Intelligent search results ranking and best value recommendations
Too much text to read on some sites
Unknown fares on some flight search engines (they usually chose to ignore those tickets).
Inappropriate default information filled into passengers' info section
Persona, UX Strategy Blueprint, Information Architecture, Sitemap
I identified patterns from multiple interviews and created a persona as an agent of one important types of our target users. The persona realistically represents the goals, needs, and frustrations of that group of users.
UX Strategy Definition
In order to determine the scope, the focus, and an executable plan, I reviewed the business goals (mainly from the project brief), research findings, and my available time and resources to develop a UX Strategy Blueprint to guide the project.
Information Architecture - Sitemap Creation
By reviewing the product features, and imaging how the primary persona would work through Pan Am's website, I created a sitemap to demonstrate the website’s main structure and navigation flow. The relationship between different content on the site was mapped out.
Sketches, User Flow, Wireframe, Logo Design, Brand Style Guide, UI Design
I created 2 sketched variations for the homepage, exploring the possible design directions I could go with later. Then I decided on the first one because this layout would allow Pan Am to better promote their business.
With the persona and user tasks in mind, I created a user flow taking into considerations of different paths that a user would follow to achieve their goals for searching and booking.
Based on the user flow and my earlier sketches, I created a set of wireframes showing the layout and some key interactions on several pages that allow users to search and book flights.
Visual Design - Logo Design
Since the focus of the project was not on the identity design, I didn't spend time to revolutionize the logo, but went for simplicity and tried to let the logo stay close to the original Pan Am logo redesigned by the firm, Chermayeff & Geismar & Haviv, in the 1970s.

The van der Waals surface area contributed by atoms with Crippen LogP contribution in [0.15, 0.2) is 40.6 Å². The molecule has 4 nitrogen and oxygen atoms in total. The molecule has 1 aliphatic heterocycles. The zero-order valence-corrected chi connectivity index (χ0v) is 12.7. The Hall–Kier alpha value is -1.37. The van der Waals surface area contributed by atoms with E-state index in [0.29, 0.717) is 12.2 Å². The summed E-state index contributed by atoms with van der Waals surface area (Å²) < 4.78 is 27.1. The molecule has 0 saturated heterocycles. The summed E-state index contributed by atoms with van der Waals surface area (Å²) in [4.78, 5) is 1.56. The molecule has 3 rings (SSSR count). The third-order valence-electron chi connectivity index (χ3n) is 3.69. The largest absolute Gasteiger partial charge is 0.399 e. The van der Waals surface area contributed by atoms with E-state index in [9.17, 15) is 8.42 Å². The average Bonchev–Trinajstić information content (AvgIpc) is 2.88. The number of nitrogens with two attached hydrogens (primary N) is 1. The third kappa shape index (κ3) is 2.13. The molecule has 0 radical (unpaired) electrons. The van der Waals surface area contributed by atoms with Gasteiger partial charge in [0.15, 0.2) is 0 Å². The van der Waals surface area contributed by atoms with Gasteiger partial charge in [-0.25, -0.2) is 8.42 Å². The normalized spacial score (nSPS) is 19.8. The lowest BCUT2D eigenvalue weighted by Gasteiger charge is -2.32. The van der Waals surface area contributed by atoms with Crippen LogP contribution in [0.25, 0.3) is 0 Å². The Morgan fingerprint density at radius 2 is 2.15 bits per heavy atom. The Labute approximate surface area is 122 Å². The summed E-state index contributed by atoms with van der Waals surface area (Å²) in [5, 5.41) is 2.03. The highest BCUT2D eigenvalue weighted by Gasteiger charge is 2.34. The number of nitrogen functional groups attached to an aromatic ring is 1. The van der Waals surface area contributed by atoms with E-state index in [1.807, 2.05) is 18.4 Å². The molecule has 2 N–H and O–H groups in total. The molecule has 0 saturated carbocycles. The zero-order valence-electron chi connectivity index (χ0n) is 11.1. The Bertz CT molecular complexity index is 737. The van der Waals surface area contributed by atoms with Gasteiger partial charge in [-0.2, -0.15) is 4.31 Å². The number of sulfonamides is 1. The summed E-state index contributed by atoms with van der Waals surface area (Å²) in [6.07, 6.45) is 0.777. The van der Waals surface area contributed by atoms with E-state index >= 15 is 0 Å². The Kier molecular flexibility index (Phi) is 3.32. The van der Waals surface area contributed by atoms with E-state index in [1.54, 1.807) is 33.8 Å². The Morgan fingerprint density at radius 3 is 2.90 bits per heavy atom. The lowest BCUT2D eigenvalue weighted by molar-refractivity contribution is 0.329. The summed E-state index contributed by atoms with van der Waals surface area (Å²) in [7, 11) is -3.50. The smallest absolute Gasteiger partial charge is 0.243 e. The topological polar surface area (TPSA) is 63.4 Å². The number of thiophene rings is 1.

I learned that the aim for that redesign was to "modernize" Pan Am's image and appeal to younger travelers and that the new logo got abandoned with a return to a slightly modified ‘windswept’ logo. With that in mind, I decided on a modern and hip style instead of a purely simplistic version.
The Old Pan Am Logo
The New Logo Designed
UI Design - Earlier Version
Working from the wireframes and the logo produced earlier, I created the high-fidelity UI mockups. The design intention was to create a visual style that matched the original Pan Am brand color - blue and white - and at the same time looked modern, elegant, and hip. I meant to make it feel ambitious but not luxury or pushy.
Prototype, Usability Testing, Affinity Mapping
I created a clickable prototype in InVision and a detailed test plan to test the flow defined in earlier stages. 4 usability testing sessions were then conducted. Issues and feedback came out of the sessions were documented. Here's the link to the prototype used:
Testing Results Synthesis - Affinity Mapping
I compiled the notes taken from the testing sessions and did affinity mapping to categorize the findings and recommended changes both for the short term and for the long term.
Iterations were made to address the testing findings. Below are some page demos.
What I've Learned:
Difference between designing flight search engines and airline websites
Conflicts between the business needs and user needs are sometimes inevitable when it comes to designing an e-commerce website. In the process of designing Pan Am's website, I ran into challenges of whether to incorporate certain features into the website. There were features desired by my research participants to help them save money, like fare tracking and fare prediction, easy baggage fee calculation, and highly transparent information display. Some of them are commonly seen on flight search engines these days. However, from an airline business perspective, the company might not want to provide such utilities to prevent users from spending more. Finding balance was challenging.
I leaned towards benefiting the users following my research results in this project. However, I was aware that in real-world situations I might need to make trade-offs, which could involve fierce discussions with various stakeholders.